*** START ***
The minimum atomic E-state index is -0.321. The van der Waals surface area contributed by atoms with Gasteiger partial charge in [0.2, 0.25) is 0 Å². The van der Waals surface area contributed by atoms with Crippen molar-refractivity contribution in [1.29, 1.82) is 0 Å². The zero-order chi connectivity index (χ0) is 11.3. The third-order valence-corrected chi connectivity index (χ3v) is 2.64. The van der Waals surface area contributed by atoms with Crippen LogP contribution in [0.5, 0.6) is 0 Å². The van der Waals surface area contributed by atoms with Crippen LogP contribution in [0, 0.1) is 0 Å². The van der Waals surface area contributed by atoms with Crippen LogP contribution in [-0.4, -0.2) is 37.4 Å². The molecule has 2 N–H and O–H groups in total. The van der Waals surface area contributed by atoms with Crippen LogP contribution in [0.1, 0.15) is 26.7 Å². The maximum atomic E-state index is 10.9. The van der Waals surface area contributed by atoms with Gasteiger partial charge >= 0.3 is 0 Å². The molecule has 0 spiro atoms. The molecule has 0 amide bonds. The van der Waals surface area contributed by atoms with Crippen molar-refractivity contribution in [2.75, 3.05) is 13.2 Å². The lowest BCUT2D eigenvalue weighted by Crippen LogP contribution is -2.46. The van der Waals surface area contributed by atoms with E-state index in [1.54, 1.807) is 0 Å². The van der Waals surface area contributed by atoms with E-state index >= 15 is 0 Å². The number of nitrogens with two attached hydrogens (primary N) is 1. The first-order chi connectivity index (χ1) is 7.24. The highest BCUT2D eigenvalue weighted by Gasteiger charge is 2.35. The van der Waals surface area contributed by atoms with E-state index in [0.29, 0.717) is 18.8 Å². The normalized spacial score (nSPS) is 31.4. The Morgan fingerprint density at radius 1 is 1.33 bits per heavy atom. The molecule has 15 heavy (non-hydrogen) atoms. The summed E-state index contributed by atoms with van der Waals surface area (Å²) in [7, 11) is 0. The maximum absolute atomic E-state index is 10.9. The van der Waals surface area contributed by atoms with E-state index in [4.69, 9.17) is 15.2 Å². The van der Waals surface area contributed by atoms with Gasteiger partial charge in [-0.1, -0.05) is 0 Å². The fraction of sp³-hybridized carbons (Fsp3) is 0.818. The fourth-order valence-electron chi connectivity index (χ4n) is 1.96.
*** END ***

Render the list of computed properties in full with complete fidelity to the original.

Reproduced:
The minimum atomic E-state index is -0.321. The van der Waals surface area contributed by atoms with Gasteiger partial charge in [0.2, 0.25) is 0 Å². The van der Waals surface area contributed by atoms with Crippen molar-refractivity contribution in [1.29, 1.82) is 0 Å². The zero-order chi connectivity index (χ0) is 11.3. The third-order valence-corrected chi connectivity index (χ3v) is 2.64. The van der Waals surface area contributed by atoms with Crippen LogP contribution in [0.5, 0.6) is 0 Å². The van der Waals surface area contributed by atoms with Crippen LogP contribution in [0, 0.1) is 0 Å². The van der Waals surface area contributed by atoms with Crippen LogP contribution in [-0.4, -0.2) is 37.4 Å². The molecule has 2 N–H and O–H groups in total. The van der Waals surface area contributed by atoms with Crippen LogP contribution in [0.1, 0.15) is 26.7 Å². The maximum atomic E-state index is 10.9. The van der Waals surface area contributed by atoms with Gasteiger partial charge >= 0.3 is 0 Å². The molecule has 0 spiro atoms. The molecule has 0 amide bonds. The van der Waals surface area contributed by atoms with Crippen molar-refractivity contribution in [2.75, 3.05) is 13.2 Å². The lowest BCUT2D eigenvalue weighted by Crippen LogP contribution is -2.46. The van der Waals surface area contributed by atoms with E-state index in [1.54, 1.807) is 0 Å². The van der Waals surface area contributed by atoms with E-state index >= 15 is 0 Å². The number of nitrogens with two attached hydrogens (primary N) is 1. The first-order chi connectivity index (χ1) is 7.24. The highest BCUT2D eigenvalue weighted by Gasteiger charge is 2.35. The van der Waals surface area contributed by atoms with E-state index in [0.29, 0.717) is 18.8 Å². The normalized spacial score (nSPS) is 31.4. The Morgan fingerprint density at radius 1 is 1.33 bits per heavy atom. The molecule has 15 heavy (non-hydrogen) atoms. The summed E-state index contributed by atoms with van der Waals surface area (Å²) in [7, 11) is 0. The maximum absolute atomic E-state index is 10.9. The van der Waals surface area contributed by atoms with E-state index in [4.69, 9.17) is 15.2 Å². The van der Waals surface area contributed by atoms with Gasteiger partial charge in [-0.1, -0.05) is 0 Å². The fraction of sp³-hybridized carbons (Fsp3) is 0.818. The fourth-order valence-electron chi connectivity index (χ4n) is 1.96.